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American Dictionary of the English Language

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Erect


ERECT', adjective [Latin erectus, from erigo, to set upright; e and rego, to stretch or make straight, right, rectus. See Right.]

1. Upright, or in a perpendicular posture; as, he stood erect

2. Directed upward.

And suppliant hands, to heaven erect

3. Upright and firm; bold; unshaken.

Let no vain fear thy generous ardor tame;

But stand erect

4. Raised; stretched; intent; vigorous; as a vigilant and erect attention of mind in prayer.

5. Stretched; extended.

6. In botany, an erect stem is one which is without support from twining, or nearly perpendicular; an erect leaf is one which grows close to the stem; an erect flower has its aperture directed upwards.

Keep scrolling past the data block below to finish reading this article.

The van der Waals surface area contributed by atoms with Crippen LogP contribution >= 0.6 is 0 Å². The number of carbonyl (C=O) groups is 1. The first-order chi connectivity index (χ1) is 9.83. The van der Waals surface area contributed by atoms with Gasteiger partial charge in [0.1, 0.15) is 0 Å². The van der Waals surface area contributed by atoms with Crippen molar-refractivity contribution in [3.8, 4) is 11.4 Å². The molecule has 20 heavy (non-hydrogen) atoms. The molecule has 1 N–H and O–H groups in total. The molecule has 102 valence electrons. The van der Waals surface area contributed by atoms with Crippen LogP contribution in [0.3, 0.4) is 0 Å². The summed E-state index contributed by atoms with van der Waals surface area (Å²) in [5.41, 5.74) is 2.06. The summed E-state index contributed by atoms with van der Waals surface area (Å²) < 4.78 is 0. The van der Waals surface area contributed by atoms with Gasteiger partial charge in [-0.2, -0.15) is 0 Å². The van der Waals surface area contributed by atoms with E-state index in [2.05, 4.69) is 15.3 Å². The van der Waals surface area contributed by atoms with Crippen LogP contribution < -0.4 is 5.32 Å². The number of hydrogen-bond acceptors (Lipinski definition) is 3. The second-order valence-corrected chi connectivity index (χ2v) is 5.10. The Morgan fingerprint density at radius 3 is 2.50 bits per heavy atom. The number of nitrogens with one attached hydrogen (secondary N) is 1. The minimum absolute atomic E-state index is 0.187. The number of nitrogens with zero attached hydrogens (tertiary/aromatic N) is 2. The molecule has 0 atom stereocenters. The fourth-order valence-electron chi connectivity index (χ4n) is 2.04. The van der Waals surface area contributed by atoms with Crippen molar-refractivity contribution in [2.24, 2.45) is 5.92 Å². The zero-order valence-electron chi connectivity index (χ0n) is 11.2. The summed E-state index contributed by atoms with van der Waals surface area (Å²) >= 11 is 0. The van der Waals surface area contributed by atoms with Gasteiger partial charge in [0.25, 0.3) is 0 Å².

ERECT', verb transitive To raise and set in an upright or perpendicular direction, or nearly such; as, to erect a pole or flag-staff.

To erect a perpendicular, is to set or form one line on another at right angles.

1. To raise, as a building; to set up; to build; as, to erect a house or temple; to erect a fort.

2. To set up or establish anew; to found; to form; as, to erect a kingdom or commonwealth; to erect a new system or theory.

3. To elevate; to exalt.

I am far from pretending to infallibility; that would be to erect myself into an apostle.

4. To raise; to excite; to animate; to encourage.

Why should not hope

As much erect our thoughts, as fear deject them?

5. To raise a consequence from premises. [Little Used.]

Malebranche erects this proposition.

6. To extend; to distend.

ERECT', verb intransitive To rise upright.